The full content of Annals is available to subscribers

Subscribe/Learn More  >
Articles |

Serum Triiodothyronine and Other Clinical and Laboratory Indices of Alcoholic Liver Disease

P. G. WALFISH, M.D.; H. ORREGO, M.D.; Y. ISRAEL, Ph.D.; J. BLAKE, M.Sc.; and H. KALANT, M.D., Ph.D.
[+] Article, Author, and Disclosure Information

This work was supported by a grant from the Addiction Research Foundation of Ontario.

This paper was presented in part at the 9th Annual Meeting of the European Thyroid Association, Berlin, West Germany, 4-8 September 1978, and published as an abstract in Ann Endocrinol (Paris). 1978; T-39 (suppl):13A.

▸Requests for reprints should be addressed to P. G. Walfish, M.D.; Mount Sinai Hospital, Suite 639-640, 600 University Avenue; Toronto, ON M5G 1X5, Canada.

Toronto, Canada

© 1979 American College of PhysiciansAmerican College of Physicians

Ann Intern Med. 1979;91(1):13-16. doi:10.7326/0003-4819-91-1-13
Text Size: A A A

Admission serum triiodothyronine (T3) values in 124 patients hospitalized for alcoholic liver disease were correlated with clinical and laboratory indices of liver function and commonly used determinants of thyroid function. Patients with low admission serum T3 levels had significant alterations in serum albumin, bilirubin, prothrombin time, and alkaline phosphatase associated with clinical signs of portal hypertension and collateral circulation, with little difference in serum glutamic-oxaloacetic transaminase, serum gamma glutamyl transpeptidase, or serum ornithine carbamyl transferase. This group also had a significant decrease in free T3 index despite an increase in T3 uptake; the slight reduction in total thyroxine (T4) was associated with an increase in free T4 index and no change in serum thyrotropin (TSH). For patients with alcoholic liver disease, low admission serum T3 and free T3 index values when accompanied by normal serum T4, free T4 index, and TSH levels appear to be indicative of severe liver dysfunction and increased mortality risk.





Citing articles are presented as examples only. In non-demo SCM6 implementation, integration with CrossRef’s "Cited By" API will populate this tab (http://www.crossref.org/citedby.html).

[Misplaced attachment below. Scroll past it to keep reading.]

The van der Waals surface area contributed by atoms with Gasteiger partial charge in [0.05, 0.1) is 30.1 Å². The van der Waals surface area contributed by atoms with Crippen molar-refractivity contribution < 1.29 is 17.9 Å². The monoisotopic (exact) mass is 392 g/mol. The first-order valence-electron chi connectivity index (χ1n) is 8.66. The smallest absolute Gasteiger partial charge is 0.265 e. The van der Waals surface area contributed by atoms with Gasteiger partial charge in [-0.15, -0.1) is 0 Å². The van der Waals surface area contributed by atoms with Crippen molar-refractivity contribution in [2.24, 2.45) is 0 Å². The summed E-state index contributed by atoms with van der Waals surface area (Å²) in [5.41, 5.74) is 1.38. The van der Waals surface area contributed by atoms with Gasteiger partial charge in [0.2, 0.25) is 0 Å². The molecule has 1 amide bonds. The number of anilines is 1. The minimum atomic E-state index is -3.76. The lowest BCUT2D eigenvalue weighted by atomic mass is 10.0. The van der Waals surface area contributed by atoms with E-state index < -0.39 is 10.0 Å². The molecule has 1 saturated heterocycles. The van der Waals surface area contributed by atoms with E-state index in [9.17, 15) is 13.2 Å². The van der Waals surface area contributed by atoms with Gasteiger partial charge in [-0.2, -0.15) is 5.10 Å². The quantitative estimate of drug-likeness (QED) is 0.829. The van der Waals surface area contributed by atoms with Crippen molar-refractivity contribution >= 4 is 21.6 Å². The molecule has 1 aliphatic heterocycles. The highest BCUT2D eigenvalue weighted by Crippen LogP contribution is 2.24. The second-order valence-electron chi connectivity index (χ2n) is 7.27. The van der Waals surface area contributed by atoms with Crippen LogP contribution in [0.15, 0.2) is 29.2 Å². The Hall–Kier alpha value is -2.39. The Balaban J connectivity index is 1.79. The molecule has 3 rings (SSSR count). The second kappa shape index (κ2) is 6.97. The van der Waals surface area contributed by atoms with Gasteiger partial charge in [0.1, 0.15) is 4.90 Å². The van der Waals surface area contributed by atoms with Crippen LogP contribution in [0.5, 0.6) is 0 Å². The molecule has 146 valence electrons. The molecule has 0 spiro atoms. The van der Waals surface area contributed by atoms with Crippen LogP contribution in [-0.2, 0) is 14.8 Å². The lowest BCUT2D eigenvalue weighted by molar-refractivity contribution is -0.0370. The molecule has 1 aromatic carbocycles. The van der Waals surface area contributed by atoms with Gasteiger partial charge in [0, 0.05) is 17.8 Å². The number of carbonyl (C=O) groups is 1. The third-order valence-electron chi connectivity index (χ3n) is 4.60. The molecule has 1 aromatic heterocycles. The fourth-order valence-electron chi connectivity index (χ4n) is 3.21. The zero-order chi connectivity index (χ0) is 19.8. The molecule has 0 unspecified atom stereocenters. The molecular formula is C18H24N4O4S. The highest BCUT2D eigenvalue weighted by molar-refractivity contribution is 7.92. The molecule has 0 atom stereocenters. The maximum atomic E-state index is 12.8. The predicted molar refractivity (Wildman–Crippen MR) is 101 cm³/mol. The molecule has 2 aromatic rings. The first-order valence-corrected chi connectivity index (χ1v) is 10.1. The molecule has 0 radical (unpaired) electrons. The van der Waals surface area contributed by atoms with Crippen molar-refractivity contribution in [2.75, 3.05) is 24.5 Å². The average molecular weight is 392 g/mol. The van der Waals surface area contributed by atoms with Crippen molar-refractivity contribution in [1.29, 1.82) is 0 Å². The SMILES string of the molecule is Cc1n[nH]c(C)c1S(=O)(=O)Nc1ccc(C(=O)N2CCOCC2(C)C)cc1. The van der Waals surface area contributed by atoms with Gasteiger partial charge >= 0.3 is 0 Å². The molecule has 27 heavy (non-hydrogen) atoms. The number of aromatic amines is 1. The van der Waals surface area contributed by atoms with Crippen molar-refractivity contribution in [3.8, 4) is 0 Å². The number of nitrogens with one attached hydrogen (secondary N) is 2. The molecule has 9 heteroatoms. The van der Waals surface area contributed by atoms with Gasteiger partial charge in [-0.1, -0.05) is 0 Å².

Submit a Comment/Letter
Submit a Comment/Letter

Summary for Patients

Clinical Slide Sets

Terms of Use

The In the Clinic® slide sets are owned and copyrighted by the American College of Physicians (ACP). All text, graphics, trademarks, and other intellectual property incorporated into the slide sets remain the sole and exclusive property of the ACP. The slide sets may be used only by the person who downloads or purchases them and only for the purpose of presenting them during not-for-profit educational activities. Users may incorporate the entire slide set or selected individual slides into their own teaching presentations but may not alter the content of the slides in any way or remove the ACP copyright notice. Users may make print copies for use as hand-outs for the audience the user is personally addressing but may not otherwise reproduce or distribute the slides by any means or media, including but not limited to sending them as e-mail attachments, posting them on Internet or Intranet sites, publishing them in meeting proceedings, or making them available for sale or distribution in any unauthorized form, without the express written permission of the ACP. Unauthorized use of the In the Clinic slide sets will constitute copyright infringement.


Buy Now for $42.00

to gain full access to the content and tools.

Want to Subscribe?

Learn more about subscription options

Related Articles
Topic Collections
PubMed Articles
Forgot your password?
Enter your username and email address. We'll send you a reminder to the email address on record.